Book Review: The End of Influence

Brad de Long and Stephen S. Cohen have a new book called The End of Influence: What Happens When Other Countries Have the Money.  It’s an interesting, informative, provocative and relevant read, providing context for the economic position the US finds itself in now. Perhaps of more direct interest, the issues of currency manipulation (done to the US), foreign policy, industrial (and defence) policy, trade deficits and long-term structural problems within an economy are definitely relevant to South Africa.

The rise of the Asian Tigers (and Japan and China included in the wider group) and the role government policies on both sides of the Pacific played there should hold lessons for South Africa.  Hell, even France and Britain are thrown in for good measure, demonstrating the successes and failures of neo-liberal market oriented policies.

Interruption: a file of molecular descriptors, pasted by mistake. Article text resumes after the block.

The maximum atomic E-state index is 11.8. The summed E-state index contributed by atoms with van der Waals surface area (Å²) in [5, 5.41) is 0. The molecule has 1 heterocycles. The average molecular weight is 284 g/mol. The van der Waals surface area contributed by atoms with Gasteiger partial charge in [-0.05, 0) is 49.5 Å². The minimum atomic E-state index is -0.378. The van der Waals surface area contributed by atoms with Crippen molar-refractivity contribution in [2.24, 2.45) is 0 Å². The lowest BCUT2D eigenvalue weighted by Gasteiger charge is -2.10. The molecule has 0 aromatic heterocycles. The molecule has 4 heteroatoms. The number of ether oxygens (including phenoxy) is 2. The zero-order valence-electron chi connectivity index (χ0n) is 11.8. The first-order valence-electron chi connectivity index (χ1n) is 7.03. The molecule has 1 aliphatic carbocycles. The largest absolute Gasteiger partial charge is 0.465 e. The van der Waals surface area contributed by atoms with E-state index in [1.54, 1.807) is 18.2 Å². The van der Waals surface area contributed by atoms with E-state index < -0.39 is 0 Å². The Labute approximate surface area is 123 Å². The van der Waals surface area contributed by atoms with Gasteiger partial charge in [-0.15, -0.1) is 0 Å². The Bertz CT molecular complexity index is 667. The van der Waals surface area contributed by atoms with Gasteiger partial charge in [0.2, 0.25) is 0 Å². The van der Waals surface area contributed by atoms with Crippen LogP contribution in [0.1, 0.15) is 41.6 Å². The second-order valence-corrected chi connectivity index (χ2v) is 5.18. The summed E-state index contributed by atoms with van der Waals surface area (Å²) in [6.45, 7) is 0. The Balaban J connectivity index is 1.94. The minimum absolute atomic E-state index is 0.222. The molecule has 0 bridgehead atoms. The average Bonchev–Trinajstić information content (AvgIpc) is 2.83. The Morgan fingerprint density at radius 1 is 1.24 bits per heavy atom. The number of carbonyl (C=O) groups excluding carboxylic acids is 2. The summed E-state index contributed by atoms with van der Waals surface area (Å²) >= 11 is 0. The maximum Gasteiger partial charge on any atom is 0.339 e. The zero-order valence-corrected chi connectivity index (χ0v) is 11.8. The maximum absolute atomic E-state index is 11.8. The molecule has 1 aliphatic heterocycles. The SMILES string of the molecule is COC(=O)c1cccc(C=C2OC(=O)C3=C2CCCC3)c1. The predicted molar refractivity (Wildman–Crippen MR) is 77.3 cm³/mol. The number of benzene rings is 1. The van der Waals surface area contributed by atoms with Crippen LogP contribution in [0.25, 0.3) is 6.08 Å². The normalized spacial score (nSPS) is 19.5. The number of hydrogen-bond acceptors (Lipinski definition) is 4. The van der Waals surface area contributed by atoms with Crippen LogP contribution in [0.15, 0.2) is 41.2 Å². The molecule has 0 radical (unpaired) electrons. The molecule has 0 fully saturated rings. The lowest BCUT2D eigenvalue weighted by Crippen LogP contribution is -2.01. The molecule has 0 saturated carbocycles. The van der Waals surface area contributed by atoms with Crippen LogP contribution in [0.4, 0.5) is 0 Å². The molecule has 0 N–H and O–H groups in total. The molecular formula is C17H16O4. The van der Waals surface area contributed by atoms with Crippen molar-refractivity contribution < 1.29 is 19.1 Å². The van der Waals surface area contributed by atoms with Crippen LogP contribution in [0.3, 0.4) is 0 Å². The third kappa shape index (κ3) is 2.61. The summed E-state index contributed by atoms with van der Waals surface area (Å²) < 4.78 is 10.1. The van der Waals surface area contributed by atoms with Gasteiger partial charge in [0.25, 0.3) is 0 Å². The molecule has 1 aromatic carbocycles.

This book must really be read in conjunction with This Time is Different as together they reinforce the unavoidable conclusion that overzealous reducing regulation, liberating markets and increasing financial complexity are almost guaranteed to lead to disaster. The Anglo-Saxon mantra for a couple of decades at least now has been that those very things were the answer to our problems, not the cause.

I read the book on holiday. It’s not the traditional rip-roaring holiday read, but the style is light enough to enjoy and doesn’t have the density of statistics and numerical proof offered by This Time is Different. The explanation of how we got to where we are are fascinating and definitely food for thought for South Africa and other emerging markets, but their prognosis of how the US’s power will fade dramatically now that they no longer have The Money is even more evocative. I spent as much time holding my kindle to one side while thinking about the implications as I did reading the words and frantically clicking the next page button to get to the next page.

Buy it, read it and join the conversation on economic policies for South Africa and emerging markets.

Brad de Long has an economics (and a few others things) blog that I read from time to time. I’ve also watched several of his economic lecture videos available freely on iTunes University.  He’s worth paying attention to. I haven’t had contact with his co-author before, but if de Long likes writing with him he’s probably smarter than most people you or I have heard of before.